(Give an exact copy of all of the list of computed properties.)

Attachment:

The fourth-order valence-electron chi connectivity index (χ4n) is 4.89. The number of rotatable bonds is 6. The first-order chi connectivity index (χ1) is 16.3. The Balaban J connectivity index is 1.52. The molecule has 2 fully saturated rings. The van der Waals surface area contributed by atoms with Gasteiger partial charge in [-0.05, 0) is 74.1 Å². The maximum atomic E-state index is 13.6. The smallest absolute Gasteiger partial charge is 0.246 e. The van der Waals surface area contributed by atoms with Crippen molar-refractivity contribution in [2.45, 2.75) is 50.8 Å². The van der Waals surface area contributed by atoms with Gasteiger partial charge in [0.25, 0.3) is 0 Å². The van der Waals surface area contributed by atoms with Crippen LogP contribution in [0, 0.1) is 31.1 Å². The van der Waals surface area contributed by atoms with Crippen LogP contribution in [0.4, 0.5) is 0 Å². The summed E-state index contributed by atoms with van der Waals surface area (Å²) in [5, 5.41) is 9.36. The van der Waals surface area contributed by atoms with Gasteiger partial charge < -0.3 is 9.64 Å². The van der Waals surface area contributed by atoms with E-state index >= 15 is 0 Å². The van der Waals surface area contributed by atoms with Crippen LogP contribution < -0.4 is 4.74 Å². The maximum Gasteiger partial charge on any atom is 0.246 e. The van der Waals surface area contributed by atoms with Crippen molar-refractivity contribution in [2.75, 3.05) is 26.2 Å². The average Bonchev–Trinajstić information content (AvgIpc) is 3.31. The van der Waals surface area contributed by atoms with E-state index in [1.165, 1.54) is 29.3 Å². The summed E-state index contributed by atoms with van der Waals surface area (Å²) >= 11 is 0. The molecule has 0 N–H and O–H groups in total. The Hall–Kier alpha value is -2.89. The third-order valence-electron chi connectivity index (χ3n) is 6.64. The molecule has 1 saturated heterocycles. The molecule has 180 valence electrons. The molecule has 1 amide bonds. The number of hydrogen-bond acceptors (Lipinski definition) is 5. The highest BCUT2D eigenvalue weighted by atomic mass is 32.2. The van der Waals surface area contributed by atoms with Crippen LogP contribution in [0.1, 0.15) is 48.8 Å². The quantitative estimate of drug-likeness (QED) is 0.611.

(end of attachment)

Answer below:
The fourth-order valence-electron chi connectivity index (χ4n) is 4.89. The number of rotatable bonds is 6. The first-order chi connectivity index (χ1) is 16.3. The Balaban J connectivity index is 1.52. The molecule has 2 fully saturated rings. The van der Waals surface area contributed by atoms with Gasteiger partial charge in [-0.05, 0) is 74.1 Å². The maximum atomic E-state index is 13.6. The smallest absolute Gasteiger partial charge is 0.246 e. The van der Waals surface area contributed by atoms with Crippen molar-refractivity contribution in [2.45, 2.75) is 50.8 Å². The van der Waals surface area contributed by atoms with Gasteiger partial charge in [0.25, 0.3) is 0 Å². The van der Waals surface area contributed by atoms with Crippen LogP contribution in [0, 0.1) is 31.1 Å². The van der Waals surface area contributed by atoms with Crippen LogP contribution in [0.4, 0.5) is 0 Å². The summed E-state index contributed by atoms with van der Waals surface area (Å²) in [5, 5.41) is 9.36. The van der Waals surface area contributed by atoms with Gasteiger partial charge < -0.3 is 9.64 Å². The van der Waals surface area contributed by atoms with E-state index >= 15 is 0 Å². The van der Waals surface area contributed by atoms with Crippen LogP contribution < -0.4 is 4.74 Å². The maximum Gasteiger partial charge on any atom is 0.246 e. The van der Waals surface area contributed by atoms with Crippen molar-refractivity contribution in [2.75, 3.05) is 26.2 Å². The average Bonchev–Trinajstić information content (AvgIpc) is 3.31. The van der Waals surface area contributed by atoms with E-state index in [1.165, 1.54) is 29.3 Å². The summed E-state index contributed by atoms with van der Waals surface area (Å²) >= 11 is 0. The molecule has 0 N–H and O–H groups in total. The Hall–Kier alpha value is -2.89. The third-order valence-electron chi connectivity index (χ3n) is 6.64. The molecule has 1 saturated heterocycles. The molecule has 180 valence electrons. The molecule has 1 amide bonds. The number of hydrogen-bond acceptors (Lipinski definition) is 5. The highest BCUT2D eigenvalue weighted by atomic mass is 32.2. The van der Waals surface area contributed by atoms with Crippen LogP contribution in [0.1, 0.15) is 48.8 Å². The quantitative estimate of drug-likeness (QED) is 0.611.